I’m sure you’ve seen the ads everywhere. The Panda Game is this weekend! The annual football game between the University of Ottawa Gee-Gees and the Carleton University Ravens is heading into it’s fourth edition since its rebirth in 2013.
However, the “Panda Game” dates back to 1955, when a stuffed panda (named Pedro) was chosen as the face of the game, and its prize.
The following very serious special report on Pedro aired on Apt613 Live on CHUO 89.1 on Tuesday, September 27:
Pedro had quite the career. He was the victim of many “pandanappings” by uOttawa students, Carleton students, and Queen’s University’s Panda Liberation Army. He’s been buried under the field at Lansdowne, parachuted into a game, travelled across North America, and even had a failed bid for president of the Carleton Students’ Council.
Pedro was retired in 1976 and replaced by a bronze panda trophy based on Pedro’s likeness (that trophy has also been retired. The teams now play for a fancy aluminum “Pedro” trophy). The whereabouts of the original Pedro since then has been a source of debate. There were reports that Pedro was in the care of the Canadian Football Hall of Fame, or the archives of one of the universities. None of these reports were true.
Apt613 was able to obtain a new picture of the original Pedro, and confirms that he is actually in the possession of an old friend of a prominent Gee-Gees alumni, both of whom wish to remain anonymous. Pedro doesn’t need to worry about any more pandanappings.
Since the Panda Game returned in 2013 after a 15 year hiatus (Carleton did not have a football team during that time), the game has regained much of its former glory. Last year, 17,956 fans packed TD Place, the most since 20,000 people watched the 1987 edition.
According to Sue Hylland, uOttawa’s Director of Sport Services, this growth was expected.
“The growth was expected as uOttawa has put more focus on its football program again, and Carleton has also done the same, reviving its program with its alumni. Both schools have become more progressive with promotions. We are also partnering with OSEG (Ottawa Sports and Entertainment Group), who are helping to promote the games more too. All positive things.”
With the game being televised nationally, the game allows for increased promotion and visibility for both schools. The game is likely the biggest stage the athletes will play on all year, and it has provided that stage for decades. A former Gee-Gee spoke to us about the experience playing in the Panda Game back in the 70’s.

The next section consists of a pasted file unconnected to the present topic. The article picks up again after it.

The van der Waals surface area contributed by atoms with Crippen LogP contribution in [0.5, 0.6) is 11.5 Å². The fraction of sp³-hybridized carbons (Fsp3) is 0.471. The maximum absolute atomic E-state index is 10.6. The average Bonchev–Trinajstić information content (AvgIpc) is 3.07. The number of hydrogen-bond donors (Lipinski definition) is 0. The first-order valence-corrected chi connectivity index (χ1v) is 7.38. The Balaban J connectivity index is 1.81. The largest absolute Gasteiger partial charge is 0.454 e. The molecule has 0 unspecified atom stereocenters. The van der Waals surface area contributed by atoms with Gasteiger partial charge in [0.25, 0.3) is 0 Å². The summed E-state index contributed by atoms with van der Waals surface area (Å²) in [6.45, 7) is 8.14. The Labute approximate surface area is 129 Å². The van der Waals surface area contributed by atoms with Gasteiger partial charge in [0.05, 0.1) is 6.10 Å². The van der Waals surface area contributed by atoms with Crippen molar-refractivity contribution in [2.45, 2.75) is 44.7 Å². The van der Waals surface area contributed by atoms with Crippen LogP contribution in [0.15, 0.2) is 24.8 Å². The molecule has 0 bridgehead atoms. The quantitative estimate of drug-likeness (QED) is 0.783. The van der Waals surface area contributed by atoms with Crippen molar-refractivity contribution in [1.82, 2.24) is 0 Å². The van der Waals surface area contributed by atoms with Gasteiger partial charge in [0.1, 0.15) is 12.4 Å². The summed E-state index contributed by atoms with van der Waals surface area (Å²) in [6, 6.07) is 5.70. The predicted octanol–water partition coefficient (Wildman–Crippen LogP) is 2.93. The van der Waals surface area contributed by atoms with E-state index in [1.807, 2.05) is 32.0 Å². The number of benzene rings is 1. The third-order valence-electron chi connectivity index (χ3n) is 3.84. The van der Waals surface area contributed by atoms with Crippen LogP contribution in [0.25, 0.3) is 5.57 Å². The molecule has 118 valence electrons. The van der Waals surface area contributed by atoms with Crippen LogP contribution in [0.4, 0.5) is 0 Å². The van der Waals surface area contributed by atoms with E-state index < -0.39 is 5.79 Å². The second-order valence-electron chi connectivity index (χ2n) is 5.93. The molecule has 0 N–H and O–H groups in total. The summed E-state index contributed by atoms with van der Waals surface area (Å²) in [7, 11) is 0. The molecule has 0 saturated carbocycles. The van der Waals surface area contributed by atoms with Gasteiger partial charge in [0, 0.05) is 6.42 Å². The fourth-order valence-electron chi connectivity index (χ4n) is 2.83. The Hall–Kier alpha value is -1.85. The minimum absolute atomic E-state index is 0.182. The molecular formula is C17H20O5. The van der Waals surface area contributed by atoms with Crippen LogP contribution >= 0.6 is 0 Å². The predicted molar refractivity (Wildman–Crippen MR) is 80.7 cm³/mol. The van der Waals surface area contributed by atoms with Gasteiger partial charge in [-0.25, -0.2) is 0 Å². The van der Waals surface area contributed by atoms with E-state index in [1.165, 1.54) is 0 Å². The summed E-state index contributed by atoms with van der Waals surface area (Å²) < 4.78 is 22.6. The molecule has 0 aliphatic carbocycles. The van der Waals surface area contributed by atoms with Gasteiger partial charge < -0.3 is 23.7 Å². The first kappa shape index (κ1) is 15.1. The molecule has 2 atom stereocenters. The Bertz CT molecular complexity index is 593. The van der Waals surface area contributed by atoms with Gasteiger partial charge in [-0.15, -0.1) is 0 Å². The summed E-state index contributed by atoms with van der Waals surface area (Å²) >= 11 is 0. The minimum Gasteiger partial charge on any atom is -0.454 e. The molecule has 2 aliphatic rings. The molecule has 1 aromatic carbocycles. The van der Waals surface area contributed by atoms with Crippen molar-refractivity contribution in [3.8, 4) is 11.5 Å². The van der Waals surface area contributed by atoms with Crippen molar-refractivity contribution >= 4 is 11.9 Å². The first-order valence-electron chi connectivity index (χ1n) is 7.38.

“You were just very aware of the importance of the game to everyone at school during that lead up week, and of course we were always being told the same by our coaches during our practices. I’ll always remember our classmates were all planning their Saturday Panda day activities during that week before the game. We, of course, couldn’t partake until after the game. You never forget playing in front of such a large crowd for the first time at Lansdowne Park.”
That alum hasn’t been surprised at the Panda Games’ successful resurgence either, attributing several social and community factors.
“I think like most successful games, it’s a combination of the school rivalries, the history of the game, the fact that high school and minor football programs around the city get involved, and the location creates even more of a spectacle. It doesn’t hurt that the last two games have come down to the very end to decide the winner.”
Last year’s game was a nailbiter, with Carleton winning 48-45 in double-overtime. That game followed the 2014 edition, which ended in a last-second “hail mary” touchdown pass for a Carleton win.
This year, Ottawa (ranked #7 nationally) will be looking to take back the Pedro trophy, while Carleton (#10) will be looking for the “three-peat.” Whatever happens, you can bet football fans are in for another fantastic game.
This year’s Panda Game is Saturday, October 1 at 1:00pm at TD Place. Tickets are available online, or at the TD Place box office.